Last week, Super Tuesday saw 11 states go to the polls over who they wanted as the Republican presidential candidate. Here at Nouse business, our analyst Luke Rix-Standing takes a satirical look at the three candidates who are most likely to gain the Republican nomination.
It’s hard to start with anyone other than the Charlie Sheen of US politics, Donald Trump. It’s possible that I’m being a little irresponsible – it is now a widely accepted phenomenon that, however scathing it may be, the oxygen of publicity always leaves The Donald sitting pretty. It has now become fashionable for journalists to acknowledge this fact, before diving straight in just the same. I’m not only flying in the face of my own moral scruples, but also those of my Editor, who has enacted a one-issue ban on all things Trump after he saturated our last edition. Perhaps I do have one thing in common with his votership; he makes me feel so deliciously rebellious and naughty.
Sadly, one look at ‘Trumponomics’ and it’s difficult to see where his business success have come from. Setting his stall out early for ‘balancing the budgets’ Trump claims he will ‘cut spending big league’. Bafflingly though he has never bothered to elaborate on what that means. He has occasionally mentioned ‘the education budget’ and ‘the environment agency’: to give some perspective, abolishing both of these entirely would wipe out under a fifth of the deficit. Given the vast size of his proposed tax cut, economists estimate he would need either a 21% reduction in public spending or a reliable growth rate of 7% per year to achieve his aims. This is about as realistic as the Michael Bay film Armageddon.
On top of this there are huge financial question marks over many of his other policies. What about the $12 billion Mexican wall which Mexico is *cough* totally going to pay for? How would consumer prices react if Donald does slap the promised ‘giant import tariffs’ on China, Canada and Mexico? How would the workforce handle the deportation of 11 million undocumented immigrants? As with most things Trump, it’s all rather unpredictable, and largely complete bollocks.
Do say: ‘Make America great again!’ Don’t say: ‘How?’
We now move on to Iowa’s favourite Evangelical: Ted Cruz. An ultra-ultra-Conservative that in any other race would be the protest vote, Cruz has made waves with his proposal for a 10% flat rate income tax and the abolition of the IRS. Critics, and there are a lot of them, claim this will hurt America’s poor (many of whom currently pay no income tax) while providing a massive tax break for the mega-rich. His buzzphrase is that he wants ‘all Americans to fill out their taxes on a postcard’, although without the IRS it is as yet unclear where all these postcards would be going.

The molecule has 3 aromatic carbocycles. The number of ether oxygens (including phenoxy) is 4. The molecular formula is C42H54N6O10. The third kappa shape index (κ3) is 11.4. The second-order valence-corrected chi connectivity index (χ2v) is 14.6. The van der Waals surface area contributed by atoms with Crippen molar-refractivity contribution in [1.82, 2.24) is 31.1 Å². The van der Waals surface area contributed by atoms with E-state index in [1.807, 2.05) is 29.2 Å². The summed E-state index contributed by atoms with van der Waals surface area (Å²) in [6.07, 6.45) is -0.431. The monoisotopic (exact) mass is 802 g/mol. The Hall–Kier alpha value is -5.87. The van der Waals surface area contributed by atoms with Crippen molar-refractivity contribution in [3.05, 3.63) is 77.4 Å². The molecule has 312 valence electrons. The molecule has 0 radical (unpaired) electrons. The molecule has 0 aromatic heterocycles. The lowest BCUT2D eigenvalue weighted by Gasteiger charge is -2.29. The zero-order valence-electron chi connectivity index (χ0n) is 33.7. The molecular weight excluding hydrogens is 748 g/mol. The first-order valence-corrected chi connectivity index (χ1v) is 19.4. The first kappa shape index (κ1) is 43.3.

Like Trump, he’s on the button about ‘balancing the budget’, but, like Trump, he’s made little effort to propose practical ways of doing this. His flat tax would blow a giant hole in government revenue ($11 trillion over ten years, and that’s from his own statisticians) so cuts in public spending would have to be vast. His assertions that America has a ‘job problem’ show a man desperate to justify his own radicalism (2015 actually saw America’s highest job growth since 1999). His claim to work for the poor belies a man whose belief in the free market rivals only his faith in the Baptist Church.
A common phrase used by his supporters is that you ‘know what you’re getting’. The same could be said of the Marquis de Sade.
Do say: ‘there are more words in the IRS tax code than there are in the Bible, and not one of them is as good!’ Don’t say: ‘Obamacare’.
Finally, we have Marco Rubio, a man so young and slick that the oil in his hair could probably heat the Florida statehouse for a week. A picture-perfect poster boy for conservative suburbia, complete with ex-cheerleader wife, 4 beautiful children and an upbringing soaked in the American Dream, one can only assume he quietly hosts debauched Eyes-Wide-Shut style orgies to offset the extreme repression of his public image. One look at his smugly attractive college photos, and you instantly envisage a successful football player bullying hordes of freshmen in a frat house basement, while high-fiving his little bros over that MTV event they did on Spring Break. Ok, I admit it. I’m a little jealous.
Sadly, this obsessive perfection hasn’t translated to his polling statistics or to his economic policies. As with his competitors, reducing the deficit is his key aim, but once again this contradicts his policy goals. The Rubio tax plan is projected to hit federal revenue by $414 billion p.a. (under half those of Cruz or Trump but still pretty damn big), while one of his flagship motions is to vastly increase the already enormous defence budget. These are patently incompatible; his only targeted cut so far is ‘nondefense discretionary spending’ (payouts determined by annual budgets rather than legislation; mostly centred on low-income welfare). Even if this were completely scrapped it, would still leave Marco firmly in the red.
When Trump savaged him recently for repeating himself on live TV, it was easy to feel sympathy for poor little Marco, but overall beware. He’s not nearly as moderate as you think he is.
Do say: ‘He’s the Republican Barack Obama!’ Don’t say: the same thing twice. Ever again.
As for Ben Carson and John Kasich, no-one outside Vermont really cares.
Do say: ‘I’m still here’. Don’t say: ‘Why?’